TALLAHASSEE - A panel of state lawmakers on Friday approved a bonus pool for the Department of Environmental Protection that environmental advocates say would reward workers who rushed development permits through the system.
"You get a huge bonus - really? - for letting polluters get off the hook," said David Guest, Florida managing attorney for Earthjustice, a nonprofit environmental law group.
Planned bonuses, which department officials say will simply reward exemplary job performance, will range from just less than $1,000 to $5,000. The first approved bonuses apply to work previously done.
"They've just created a strong economic incentive to rubber-stamp permit applications, and the broader picture here is a further undermining of our environmental protections," Guest said.
Since Gov. Rick Scott took office, environmentalists have faulted him for erring on the side of business, job growth and development, and against environmental regulations.
The Legislative Budget Commission OK'd the bonus pool Friday, with only Rep. Mark Pafford, a West Palm Beach Democrat, voting against it. The 14-member panel handles requests for mid-course corrections to the state's spending blueprint.
Jeff Littlejohn, the DEP's deputy secretary for regulatory programs, asked to use $571,961 for the bonuses out of $8.8 million his department saved last year and to put the rest into reserves.
"We've set many expectations for performance on our staff," Littlejohn told lawmakers. "One of them does have to do with permit processing. It's very important . that folks get an answer to the question of whether they're entitled to receive a permit, quicker, whether that answer is yes or no."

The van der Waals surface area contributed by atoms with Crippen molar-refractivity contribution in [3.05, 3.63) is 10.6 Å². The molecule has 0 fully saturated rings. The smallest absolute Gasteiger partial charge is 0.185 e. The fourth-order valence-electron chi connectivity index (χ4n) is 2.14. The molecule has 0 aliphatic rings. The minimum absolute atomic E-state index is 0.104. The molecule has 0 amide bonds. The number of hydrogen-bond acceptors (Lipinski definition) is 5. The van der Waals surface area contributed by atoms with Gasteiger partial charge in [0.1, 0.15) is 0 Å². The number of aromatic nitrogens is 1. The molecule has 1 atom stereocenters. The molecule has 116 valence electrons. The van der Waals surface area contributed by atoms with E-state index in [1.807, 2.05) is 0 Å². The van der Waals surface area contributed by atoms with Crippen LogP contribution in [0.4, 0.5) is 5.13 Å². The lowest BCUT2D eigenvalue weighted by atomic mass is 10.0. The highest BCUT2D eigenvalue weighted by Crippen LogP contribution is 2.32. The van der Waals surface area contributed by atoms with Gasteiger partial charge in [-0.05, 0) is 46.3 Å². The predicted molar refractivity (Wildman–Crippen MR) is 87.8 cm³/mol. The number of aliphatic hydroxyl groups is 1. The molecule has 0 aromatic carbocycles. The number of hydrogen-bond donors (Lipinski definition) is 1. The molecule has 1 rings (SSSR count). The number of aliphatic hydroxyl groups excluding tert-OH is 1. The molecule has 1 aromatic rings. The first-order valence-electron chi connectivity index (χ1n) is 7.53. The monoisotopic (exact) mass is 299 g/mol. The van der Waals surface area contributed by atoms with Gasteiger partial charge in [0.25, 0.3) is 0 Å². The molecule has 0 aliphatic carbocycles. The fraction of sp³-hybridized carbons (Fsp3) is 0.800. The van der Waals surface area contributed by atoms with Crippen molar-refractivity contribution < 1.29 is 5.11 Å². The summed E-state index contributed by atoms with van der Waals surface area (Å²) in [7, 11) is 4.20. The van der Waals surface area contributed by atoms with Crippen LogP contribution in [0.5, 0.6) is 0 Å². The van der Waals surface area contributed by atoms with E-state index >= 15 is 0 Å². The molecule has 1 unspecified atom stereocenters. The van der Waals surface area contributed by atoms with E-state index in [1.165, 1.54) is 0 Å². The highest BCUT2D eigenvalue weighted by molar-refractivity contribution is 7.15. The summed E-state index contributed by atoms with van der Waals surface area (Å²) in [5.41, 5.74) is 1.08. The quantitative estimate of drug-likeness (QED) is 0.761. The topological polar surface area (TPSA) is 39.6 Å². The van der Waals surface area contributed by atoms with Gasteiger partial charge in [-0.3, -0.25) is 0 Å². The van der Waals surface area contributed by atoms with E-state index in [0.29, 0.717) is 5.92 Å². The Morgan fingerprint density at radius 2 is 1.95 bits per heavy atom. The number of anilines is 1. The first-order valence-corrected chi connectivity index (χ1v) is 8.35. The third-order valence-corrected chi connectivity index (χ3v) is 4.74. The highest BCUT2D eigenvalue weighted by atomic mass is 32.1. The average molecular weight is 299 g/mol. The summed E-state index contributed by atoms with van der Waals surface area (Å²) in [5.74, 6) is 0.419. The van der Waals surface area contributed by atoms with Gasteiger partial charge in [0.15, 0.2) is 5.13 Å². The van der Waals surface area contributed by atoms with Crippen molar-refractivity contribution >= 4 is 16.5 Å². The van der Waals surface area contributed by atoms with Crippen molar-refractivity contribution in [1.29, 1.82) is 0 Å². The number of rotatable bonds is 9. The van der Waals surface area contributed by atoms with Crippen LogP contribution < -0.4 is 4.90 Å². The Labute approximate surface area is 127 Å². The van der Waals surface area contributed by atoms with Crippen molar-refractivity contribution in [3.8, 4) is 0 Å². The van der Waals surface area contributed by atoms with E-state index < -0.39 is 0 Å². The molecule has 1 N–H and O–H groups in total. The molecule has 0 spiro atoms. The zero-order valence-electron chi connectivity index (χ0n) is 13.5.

Pafford said state law already requires permits to be approved or denied no longer than 60 days after the DEP has the information it needs from an applicant.
"I wonder if there is a better way to apply a bonus, not connected to the speed in which an application is either approved or denied," he said.
But Sen. Alan Hays, an Umatilla Republican, noted that these first bonuses could not have influenced permits already processed. In other words, DEP workers didn't know they would get them, so they weren't rushing permits through, knowing they'd get extra pay.
"There was no bonus incentive in the minds of these employees as they were improving the application process and review of permits," he said.
Employees eligible for bonuses work on developing restoration plans for impaired waters, issuing permits or ensuring compliance with permits, Littlejohn said.
"There is no reduction within DEP of our high environmental standards," he later told reporters. "Most people want to follow regulations; they just need help understanding how to comply with them. ... If we can help them understand what's expected, the outcome is faster."